Peek through there.
There we go, and then I'm going to come this way. Cribs are tricky. Oh my gosh, that's so cute, they're adorable, they're really good kids, which definitely helps. Okay, thank you guys. You know what, one more. Can you peek over the back of the crib for me? Just come back over here and go on your tiptoes. Think about playful and fun, kids like to go on tiptoes, so let's be playful. Yep, just peek over there for me. I'm going to move peanut, let's try and get rid of those hiccups. Hi, are you okay? Hiccupping and this is normal, a newborn, right?
He has hiccups a lot.
Yeah and he's trying to go potty too, so it's normal, right? Okay, you guys ready? You know what, can you two switch places for me because your brother's a little bit shorter? (shushing) And there we go, yep, just up on your tiptoes, okay, there we go. Now I'm going to put him down right there and he's going to look up at you. I'm moving his head over here a little bit so that way, we have a little bit of light on him. I just like to create connection and cute moments as possible as you can. So this is directing, but I'm not guiding. Go ahead and peek up over your tiptoes for me. Okay, so what I'm doing, I am literally a full stop over exposed, why? Back lighting. I know my camera, and I can't see what's going on here, but I know my camera. I know that I'm okay with blowing out the highlights when I'm back lighting. I want to make sure that we can see their faces, so I'm up a full stop because I know my camera well enough. Every camera will handle exposure a little bit differently. Okay, can you guys tell each other a secret and giggle? (camera clicking) Can you guys give each other a quick nose kiss? (chuckling) Okay, stay there for me. Storytelling, okay? Hold on, wait for the other ones, you guys are good. Let me show you this last one. (laughing) Can you guys see? That's a storytelling shot. Do you see where I'm going with this? You don't need much. The baby's there, and that's what's important. We are infusing the baby into lifestyle. Are we good? Okay, yes. Hold on, he's being really cute now.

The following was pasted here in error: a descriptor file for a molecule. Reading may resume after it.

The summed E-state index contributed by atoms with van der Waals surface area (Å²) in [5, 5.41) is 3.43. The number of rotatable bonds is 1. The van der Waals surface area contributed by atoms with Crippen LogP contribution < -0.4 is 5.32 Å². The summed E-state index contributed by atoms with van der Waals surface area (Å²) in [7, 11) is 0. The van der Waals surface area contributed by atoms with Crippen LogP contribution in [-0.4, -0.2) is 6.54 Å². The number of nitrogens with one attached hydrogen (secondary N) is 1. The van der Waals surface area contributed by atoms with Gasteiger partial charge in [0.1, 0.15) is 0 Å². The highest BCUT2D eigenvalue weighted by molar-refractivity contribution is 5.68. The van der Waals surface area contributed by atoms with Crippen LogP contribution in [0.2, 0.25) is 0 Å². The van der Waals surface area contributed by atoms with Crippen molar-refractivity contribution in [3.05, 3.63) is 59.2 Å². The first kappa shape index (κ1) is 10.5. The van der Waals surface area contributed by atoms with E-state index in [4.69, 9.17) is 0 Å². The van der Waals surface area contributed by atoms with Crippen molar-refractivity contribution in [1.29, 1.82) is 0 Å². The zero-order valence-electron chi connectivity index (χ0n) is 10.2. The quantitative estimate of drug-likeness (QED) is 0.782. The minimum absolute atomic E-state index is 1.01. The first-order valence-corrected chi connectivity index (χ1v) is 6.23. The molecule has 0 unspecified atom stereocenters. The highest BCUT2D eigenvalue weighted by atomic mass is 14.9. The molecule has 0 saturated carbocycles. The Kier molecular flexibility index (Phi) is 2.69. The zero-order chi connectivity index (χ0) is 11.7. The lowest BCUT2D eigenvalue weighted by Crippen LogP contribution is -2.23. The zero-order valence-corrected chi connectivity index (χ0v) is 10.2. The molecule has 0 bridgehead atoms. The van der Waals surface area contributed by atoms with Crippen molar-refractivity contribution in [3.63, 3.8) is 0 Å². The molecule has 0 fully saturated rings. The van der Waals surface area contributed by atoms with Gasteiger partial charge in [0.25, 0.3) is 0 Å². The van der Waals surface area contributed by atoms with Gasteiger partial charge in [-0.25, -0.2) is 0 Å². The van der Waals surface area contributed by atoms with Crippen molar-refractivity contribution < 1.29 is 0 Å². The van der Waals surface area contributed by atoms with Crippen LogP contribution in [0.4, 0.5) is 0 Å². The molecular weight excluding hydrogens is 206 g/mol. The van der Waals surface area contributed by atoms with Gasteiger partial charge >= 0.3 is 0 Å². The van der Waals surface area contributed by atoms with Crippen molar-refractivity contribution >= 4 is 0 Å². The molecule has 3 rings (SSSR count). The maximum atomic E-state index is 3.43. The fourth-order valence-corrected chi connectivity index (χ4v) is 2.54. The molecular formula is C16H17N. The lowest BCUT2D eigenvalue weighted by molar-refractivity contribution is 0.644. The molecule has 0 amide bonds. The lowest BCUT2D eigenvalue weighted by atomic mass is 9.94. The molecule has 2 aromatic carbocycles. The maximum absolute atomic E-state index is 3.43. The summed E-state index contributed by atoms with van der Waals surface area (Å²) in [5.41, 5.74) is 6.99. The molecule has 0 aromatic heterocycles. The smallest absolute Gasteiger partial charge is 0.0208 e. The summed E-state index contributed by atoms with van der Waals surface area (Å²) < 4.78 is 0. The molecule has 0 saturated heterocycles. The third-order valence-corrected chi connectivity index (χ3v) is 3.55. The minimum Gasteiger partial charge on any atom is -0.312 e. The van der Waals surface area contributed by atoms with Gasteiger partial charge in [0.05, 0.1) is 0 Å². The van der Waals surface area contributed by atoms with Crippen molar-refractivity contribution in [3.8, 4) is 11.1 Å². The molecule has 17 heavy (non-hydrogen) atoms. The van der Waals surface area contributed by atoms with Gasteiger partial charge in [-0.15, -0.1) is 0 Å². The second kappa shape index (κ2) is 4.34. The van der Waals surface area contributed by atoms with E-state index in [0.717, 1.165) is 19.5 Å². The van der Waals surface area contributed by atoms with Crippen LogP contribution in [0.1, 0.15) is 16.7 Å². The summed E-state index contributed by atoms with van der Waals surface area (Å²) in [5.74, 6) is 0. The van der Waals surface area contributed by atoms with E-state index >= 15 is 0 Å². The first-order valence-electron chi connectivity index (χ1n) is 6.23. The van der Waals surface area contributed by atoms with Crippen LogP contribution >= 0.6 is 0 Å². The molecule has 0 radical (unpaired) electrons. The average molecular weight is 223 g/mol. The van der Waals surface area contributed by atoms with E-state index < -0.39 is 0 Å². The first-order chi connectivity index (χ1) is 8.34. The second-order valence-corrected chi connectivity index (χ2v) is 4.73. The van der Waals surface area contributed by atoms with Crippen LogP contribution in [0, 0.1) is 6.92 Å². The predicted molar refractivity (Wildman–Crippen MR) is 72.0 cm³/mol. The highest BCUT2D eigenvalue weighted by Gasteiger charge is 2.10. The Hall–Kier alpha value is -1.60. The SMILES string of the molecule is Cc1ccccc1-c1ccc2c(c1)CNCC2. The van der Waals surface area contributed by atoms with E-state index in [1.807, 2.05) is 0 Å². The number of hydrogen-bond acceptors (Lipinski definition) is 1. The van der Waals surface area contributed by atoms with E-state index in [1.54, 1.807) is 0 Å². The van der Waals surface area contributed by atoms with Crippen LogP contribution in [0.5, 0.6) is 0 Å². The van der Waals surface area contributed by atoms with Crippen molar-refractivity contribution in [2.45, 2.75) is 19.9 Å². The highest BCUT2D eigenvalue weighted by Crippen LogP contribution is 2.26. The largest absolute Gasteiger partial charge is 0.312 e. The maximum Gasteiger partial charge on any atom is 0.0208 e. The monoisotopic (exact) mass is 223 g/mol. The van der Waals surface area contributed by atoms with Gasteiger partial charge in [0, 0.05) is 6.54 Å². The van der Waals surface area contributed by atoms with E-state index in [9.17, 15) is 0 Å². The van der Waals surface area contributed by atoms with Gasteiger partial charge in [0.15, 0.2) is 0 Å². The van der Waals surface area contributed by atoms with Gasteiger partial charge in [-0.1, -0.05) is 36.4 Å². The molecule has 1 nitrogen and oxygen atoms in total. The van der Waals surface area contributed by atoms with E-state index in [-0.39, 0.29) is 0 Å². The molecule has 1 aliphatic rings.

Who's got a mic over there? Thanks. Shall we stand?
He's sticking his tongue out, so I wanted to...
Is your focus on the kids?
I change it, and that's a really good question.
There are times where I'm going to make the decision based on composition and based on the story. Who's the most important part of the story for part of it? When they started whispering in the background, I concentrated on the baby. When they started nose kissing and giggling, I concentrated on them. In situations like this, what I'll do is I'll probably selectively focus. I move my focal points, that's how I focus. I will selectively focus on the children or I'll selectively focus on the baby, totally different story, and I'll include both images. It's kind of like those beach shots where the kid's running to the dad and you focus on the child because you see his excitement with dad. Or you selectively focus on dad because you see his anticipation waiting for his child. Two totally different stories, include both.